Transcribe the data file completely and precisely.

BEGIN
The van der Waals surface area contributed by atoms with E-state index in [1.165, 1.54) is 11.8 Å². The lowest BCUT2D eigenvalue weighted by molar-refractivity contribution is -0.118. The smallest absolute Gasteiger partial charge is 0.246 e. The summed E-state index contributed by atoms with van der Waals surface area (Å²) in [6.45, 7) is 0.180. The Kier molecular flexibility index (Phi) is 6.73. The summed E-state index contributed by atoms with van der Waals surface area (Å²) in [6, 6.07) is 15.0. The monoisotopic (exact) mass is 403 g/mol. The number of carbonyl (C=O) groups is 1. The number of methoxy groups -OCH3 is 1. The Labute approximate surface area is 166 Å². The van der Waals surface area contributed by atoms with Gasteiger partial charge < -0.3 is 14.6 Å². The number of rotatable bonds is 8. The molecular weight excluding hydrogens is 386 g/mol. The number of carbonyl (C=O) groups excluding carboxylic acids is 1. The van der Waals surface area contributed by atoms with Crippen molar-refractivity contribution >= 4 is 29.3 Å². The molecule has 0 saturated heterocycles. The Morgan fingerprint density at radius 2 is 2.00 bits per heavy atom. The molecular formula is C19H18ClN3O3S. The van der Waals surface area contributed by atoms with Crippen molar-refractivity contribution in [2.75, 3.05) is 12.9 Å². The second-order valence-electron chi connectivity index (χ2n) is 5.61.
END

The van der Waals surface area contributed by atoms with E-state index in [1.165, 1.54) is 11.8 Å². The lowest BCUT2D eigenvalue weighted by molar-refractivity contribution is -0.118. The smallest absolute Gasteiger partial charge is 0.246 e. The summed E-state index contributed by atoms with van der Waals surface area (Å²) in [6.45, 7) is 0.180. The Kier molecular flexibility index (Phi) is 6.73. The summed E-state index contributed by atoms with van der Waals surface area (Å²) in [6, 6.07) is 15.0. The monoisotopic (exact) mass is 403 g/mol. The number of carbonyl (C=O) groups is 1. The number of methoxy groups -OCH3 is 1. The Labute approximate surface area is 166 Å². The van der Waals surface area contributed by atoms with Gasteiger partial charge < -0.3 is 14.6 Å². The number of rotatable bonds is 8. The molecular weight excluding hydrogens is 386 g/mol. The number of carbonyl (C=O) groups excluding carboxylic acids is 1. The van der Waals surface area contributed by atoms with Crippen molar-refractivity contribution >= 4 is 29.3 Å². The molecule has 0 saturated heterocycles. The Morgan fingerprint density at radius 2 is 2.00 bits per heavy atom. The molecular formula is C19H18ClN3O3S. The van der Waals surface area contributed by atoms with Crippen molar-refractivity contribution in [2.75, 3.05) is 12.9 Å². The second-order valence-electron chi connectivity index (χ2n) is 5.61.